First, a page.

Please let us know if any answers surprised you  If any of your answers differs from ours, show us how from scripture and earn full credit






United We Stand

Divided we Fall. Lincoln was so committed to the idea  of unity, he went to war to keep America one nation under God. Along the way he freed an enslaved race. His ideal came from Jesus, from whom he learned, “A house divided against itself cannot stand. (Mark 3: 23, 24).

Blind Spots. We Christians need to adjust our mirrors to see a glaring blind spot. We  celebrate that we are a united nation under God, yet happily engage in our own separate ministries, ignoring the work of our brethren down the street. Accordingly, we are plagued with a plethora of sects, denominations, non-denominations and churches next door who rarely speak. Sadly, we have not only distanced ourselves from one another, I have heard folks celebrate our separateness. In fact…

I played my part in this absurdity, teaching that our schisms were a part of God’s plan to meet the many different needs and wants of various people.  I once said, “It’s true that we have many divisions, but we are still one army.” Foolishness! Many pastors such as myself went our own way, laboring to preserve our turf, our traditions, our denominational ties and our own ballyhooed doctrinal viewpoints.

Cooperating or Competing? We never admitted or were probably not aware of it, but we were virtually  competing with one another for members. We did make vague genuflections in the direction of cooperation with fellow churches. But our goal was to keep our own institutions alive and well.

What Would Jesus Say? Would he applaud our divisiveness or would he say, “It’s just as I told you! Divided against yourselves leads to failure.” And we did fail and we are still failing. Many churches have had to close its doors. But the real tragedy is our failure to fulfill Jesus  mission to  “Seek to save those who are lost.” Millions in recent generations remain virtually untouched by the good news of Christ’s love and forgiveness, lost not found.

How to Lose a War Without Hardly Trying I was shocked recently at a documentary about Nazi Germany’s invasion of the USSR in 1942. Again and again generals, on both sides, led their men into disastrous defeats  with casualties in the millions.  Often it was due to poor cooperation and coordination. Even more millions died by the failures of both Stalin and Hitler to listen to their commanders on the  ground. Despite the pleas and advice of their generals, these dictators made horrendous decisions based on their whims. The loss of life was unprecedented. In the end, Russia’s winters and vastness prevailed, leading to Germany’s disastrous defeat.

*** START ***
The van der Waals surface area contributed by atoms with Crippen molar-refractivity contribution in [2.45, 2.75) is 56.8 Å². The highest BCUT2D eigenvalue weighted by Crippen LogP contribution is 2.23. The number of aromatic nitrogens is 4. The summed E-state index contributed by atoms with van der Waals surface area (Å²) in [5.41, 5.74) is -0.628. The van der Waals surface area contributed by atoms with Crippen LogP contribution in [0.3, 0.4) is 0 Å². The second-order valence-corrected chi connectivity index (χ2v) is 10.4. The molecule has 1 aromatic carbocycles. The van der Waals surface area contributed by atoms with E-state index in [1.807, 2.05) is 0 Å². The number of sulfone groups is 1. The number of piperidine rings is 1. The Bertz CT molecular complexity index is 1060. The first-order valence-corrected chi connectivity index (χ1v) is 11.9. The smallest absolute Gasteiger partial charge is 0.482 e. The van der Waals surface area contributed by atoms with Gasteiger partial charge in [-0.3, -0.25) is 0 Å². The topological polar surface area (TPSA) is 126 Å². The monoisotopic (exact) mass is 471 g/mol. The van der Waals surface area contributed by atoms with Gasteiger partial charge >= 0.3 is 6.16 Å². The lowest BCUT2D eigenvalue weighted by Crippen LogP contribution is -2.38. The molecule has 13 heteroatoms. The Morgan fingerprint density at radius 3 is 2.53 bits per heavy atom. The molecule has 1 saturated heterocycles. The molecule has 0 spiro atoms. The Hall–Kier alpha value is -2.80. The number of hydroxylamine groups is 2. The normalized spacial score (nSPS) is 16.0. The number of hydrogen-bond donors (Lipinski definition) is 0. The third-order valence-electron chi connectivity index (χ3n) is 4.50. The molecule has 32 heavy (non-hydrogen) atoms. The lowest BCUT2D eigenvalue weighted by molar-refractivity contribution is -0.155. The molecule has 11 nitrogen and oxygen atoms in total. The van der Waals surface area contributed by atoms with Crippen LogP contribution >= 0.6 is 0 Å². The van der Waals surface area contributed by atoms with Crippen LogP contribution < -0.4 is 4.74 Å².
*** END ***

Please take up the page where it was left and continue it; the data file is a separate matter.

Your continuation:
United Stand and Prevail In stark contrast was the war effort of the allies, named  the United Nations, although these nations were far from united. Operation Overlord, led by Generals Eisenhower and Bradley, ultimately won a great victory over Nazi Germany. They had a tough job. You can imagine difficulties heading up the military of a polyglot of 38 different nations, each with their own agendas and viewpoints.In addition, some of their most brilliant generals, with giant egos, competed and jockeyed for position and glory.  But Ike and Omar would have none of it. “Work together and get along,” they were warned,”or we’ll find those who will.”  The cost was great, but no where near the millions killed and wounded in Russia. This was due in large part to the superior strategy, including their  demand for unity among their leaders.

Another plus was the unanimity between them and their political leaders.  Churchill and Roosevelt were not only on the same page as their generals, they placed full confidence in how they conducted the war. Like Lincoln, unity was demanded and expected on all fronts.

It isstrategy that wins wars and a strategy Jesus mandated as well.  We know this from his prayer in John 17: “Father may they be one with each other as we are, that the world may believe.”

How can we go and do likewise? Please join the conversation.


United We Stand

Divided We Fall. Lincoln was so committed to the idea  of unity he went to war to keep America one nation under God. Along the way he freed an enslaved race. His ideal came from Jesus,  “A house divided against itself cannot stand.” (Mark 3: 23, 24).

Blind Spots. Are we Christians able to adjust our mirrors to see our glaring blind spot—the absurdity of rejoicing over being one nation, yet happily engaging in our own little ministries, while disregarding the work of our brethren?  From this we have many Continue reading

Collaboration and the Kingdom of God

Was Jesus a Collaborator?. He chose 12 very different men to accomplish his purposes, then  gave them the gift of his Spirit, commanded them to love each other, sacrifice their egos, unite in love and change their world.   Collaboration wasn’t just important to Jesus. It was paramount. “Father, may they be united as you and are united, that the world will believe.”

Paul, the Great Collaborator “We are one body, but many members.” Paul practically invented the concept of teamwork. He grasped the divine truth that God’s great mission to change our world happens only when we combine our gifts and cooperate in the way members of our bodies do and must.

Quotes on Collaboration:

“Individual commitment to a group effort— is what makes a team work, a society work, a civilization work.” —Vince Lombardi. P.S. what makes God’s kingdom work.

“Alone we are but God’s glimmer. Together, we shine as His world’s beacon of love.”–Wade Nye

“Success, whether in a band or on a team, requires compromise. If you care about what you’re doing and each other, what you lose in compromise, you gain a hundredfold by collaboration. —Mike Rutherford

“Collaboration requires personal sacrifice, but it makes you grow as an individual”.—Brian Eno

“If everyone is moving forward together, then success takes care of itself. —Henry Ford